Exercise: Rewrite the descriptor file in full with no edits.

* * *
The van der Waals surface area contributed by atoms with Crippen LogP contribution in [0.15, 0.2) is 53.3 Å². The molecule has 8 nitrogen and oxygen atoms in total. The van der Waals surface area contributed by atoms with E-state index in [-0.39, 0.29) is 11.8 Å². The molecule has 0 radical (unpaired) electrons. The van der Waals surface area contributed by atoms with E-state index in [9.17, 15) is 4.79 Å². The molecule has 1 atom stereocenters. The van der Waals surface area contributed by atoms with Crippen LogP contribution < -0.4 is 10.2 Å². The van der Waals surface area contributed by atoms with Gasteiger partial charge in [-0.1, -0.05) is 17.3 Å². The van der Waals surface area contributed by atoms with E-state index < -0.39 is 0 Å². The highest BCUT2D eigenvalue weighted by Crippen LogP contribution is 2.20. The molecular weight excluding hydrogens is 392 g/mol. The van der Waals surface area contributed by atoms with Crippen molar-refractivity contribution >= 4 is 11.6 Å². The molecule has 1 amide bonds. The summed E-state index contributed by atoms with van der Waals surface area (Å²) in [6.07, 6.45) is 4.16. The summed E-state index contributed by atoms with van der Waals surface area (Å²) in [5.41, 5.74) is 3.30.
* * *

The van der Waals surface area contributed by atoms with Crippen LogP contribution in [0.15, 0.2) is 53.3 Å². The molecule has 8 nitrogen and oxygen atoms in total. The van der Waals surface area contributed by atoms with E-state index in [-0.39, 0.29) is 11.8 Å². The molecule has 0 radical (unpaired) electrons. The van der Waals surface area contributed by atoms with E-state index in [9.17, 15) is 4.79 Å². The molecule has 1 atom stereocenters. The van der Waals surface area contributed by atoms with Crippen LogP contribution < -0.4 is 10.2 Å². The van der Waals surface area contributed by atoms with Gasteiger partial charge in [-0.1, -0.05) is 17.3 Å². The van der Waals surface area contributed by atoms with E-state index < -0.39 is 0 Å². The highest BCUT2D eigenvalue weighted by Crippen LogP contribution is 2.20. The molecular weight excluding hydrogens is 392 g/mol. The van der Waals surface area contributed by atoms with Crippen molar-refractivity contribution >= 4 is 11.6 Å². The molecule has 1 amide bonds. The summed E-state index contributed by atoms with van der Waals surface area (Å²) in [6.07, 6.45) is 4.16. The summed E-state index contributed by atoms with van der Waals surface area (Å²) in [5.41, 5.74) is 3.30.